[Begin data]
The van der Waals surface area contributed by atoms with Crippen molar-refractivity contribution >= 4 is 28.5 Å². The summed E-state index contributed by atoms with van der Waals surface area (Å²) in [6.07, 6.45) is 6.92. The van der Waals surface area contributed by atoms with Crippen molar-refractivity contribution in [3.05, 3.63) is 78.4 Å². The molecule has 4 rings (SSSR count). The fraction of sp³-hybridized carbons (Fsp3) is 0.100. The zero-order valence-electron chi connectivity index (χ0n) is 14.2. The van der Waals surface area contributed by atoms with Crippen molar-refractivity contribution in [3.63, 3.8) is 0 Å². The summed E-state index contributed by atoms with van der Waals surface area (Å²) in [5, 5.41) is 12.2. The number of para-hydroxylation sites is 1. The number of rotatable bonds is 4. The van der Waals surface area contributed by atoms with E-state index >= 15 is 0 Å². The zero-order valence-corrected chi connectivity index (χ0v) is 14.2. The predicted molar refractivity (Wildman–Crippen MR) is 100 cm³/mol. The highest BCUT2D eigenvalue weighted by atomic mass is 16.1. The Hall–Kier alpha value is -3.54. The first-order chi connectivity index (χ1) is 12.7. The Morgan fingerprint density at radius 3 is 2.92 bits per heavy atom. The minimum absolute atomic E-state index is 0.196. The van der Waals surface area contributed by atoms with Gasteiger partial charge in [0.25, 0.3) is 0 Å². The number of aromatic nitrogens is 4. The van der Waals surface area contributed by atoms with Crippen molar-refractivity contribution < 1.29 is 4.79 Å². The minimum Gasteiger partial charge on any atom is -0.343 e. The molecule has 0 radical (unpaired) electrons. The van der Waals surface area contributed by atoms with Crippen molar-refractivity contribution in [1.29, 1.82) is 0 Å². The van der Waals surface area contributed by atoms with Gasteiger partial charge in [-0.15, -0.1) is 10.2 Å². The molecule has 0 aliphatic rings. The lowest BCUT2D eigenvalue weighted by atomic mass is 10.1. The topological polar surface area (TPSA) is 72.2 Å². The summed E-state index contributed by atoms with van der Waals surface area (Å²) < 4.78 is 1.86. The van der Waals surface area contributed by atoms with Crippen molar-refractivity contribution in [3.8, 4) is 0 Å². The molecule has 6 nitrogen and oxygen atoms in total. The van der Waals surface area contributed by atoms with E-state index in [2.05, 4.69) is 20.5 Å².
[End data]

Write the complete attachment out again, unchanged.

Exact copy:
The van der Waals surface area contributed by atoms with Crippen molar-refractivity contribution >= 4 is 28.5 Å². The summed E-state index contributed by atoms with van der Waals surface area (Å²) in [6.07, 6.45) is 6.92. The van der Waals surface area contributed by atoms with Crippen molar-refractivity contribution in [3.05, 3.63) is 78.4 Å². The molecule has 4 rings (SSSR count). The fraction of sp³-hybridized carbons (Fsp3) is 0.100. The zero-order valence-electron chi connectivity index (χ0n) is 14.2. The van der Waals surface area contributed by atoms with Crippen molar-refractivity contribution in [3.63, 3.8) is 0 Å². The summed E-state index contributed by atoms with van der Waals surface area (Å²) in [5, 5.41) is 12.2. The number of para-hydroxylation sites is 1. The number of rotatable bonds is 4. The van der Waals surface area contributed by atoms with E-state index >= 15 is 0 Å². The zero-order valence-corrected chi connectivity index (χ0v) is 14.2. The predicted molar refractivity (Wildman–Crippen MR) is 100 cm³/mol. The highest BCUT2D eigenvalue weighted by atomic mass is 16.1. The Hall–Kier alpha value is -3.54. The first-order chi connectivity index (χ1) is 12.7. The Morgan fingerprint density at radius 3 is 2.92 bits per heavy atom. The minimum absolute atomic E-state index is 0.196. The van der Waals surface area contributed by atoms with Gasteiger partial charge in [0.25, 0.3) is 0 Å². The number of aromatic nitrogens is 4. The van der Waals surface area contributed by atoms with Crippen molar-refractivity contribution < 1.29 is 4.79 Å². The minimum Gasteiger partial charge on any atom is -0.343 e. The molecule has 0 radical (unpaired) electrons. The van der Waals surface area contributed by atoms with Crippen molar-refractivity contribution in [1.29, 1.82) is 0 Å². The van der Waals surface area contributed by atoms with Gasteiger partial charge in [-0.15, -0.1) is 10.2 Å². The molecule has 0 aliphatic rings. The lowest BCUT2D eigenvalue weighted by atomic mass is 10.1. The topological polar surface area (TPSA) is 72.2 Å². The summed E-state index contributed by atoms with van der Waals surface area (Å²) < 4.78 is 1.86. The van der Waals surface area contributed by atoms with Crippen molar-refractivity contribution in [3.8, 4) is 0 Å². The molecule has 6 nitrogen and oxygen atoms in total. The van der Waals surface area contributed by atoms with E-state index in [2.05, 4.69) is 20.5 Å².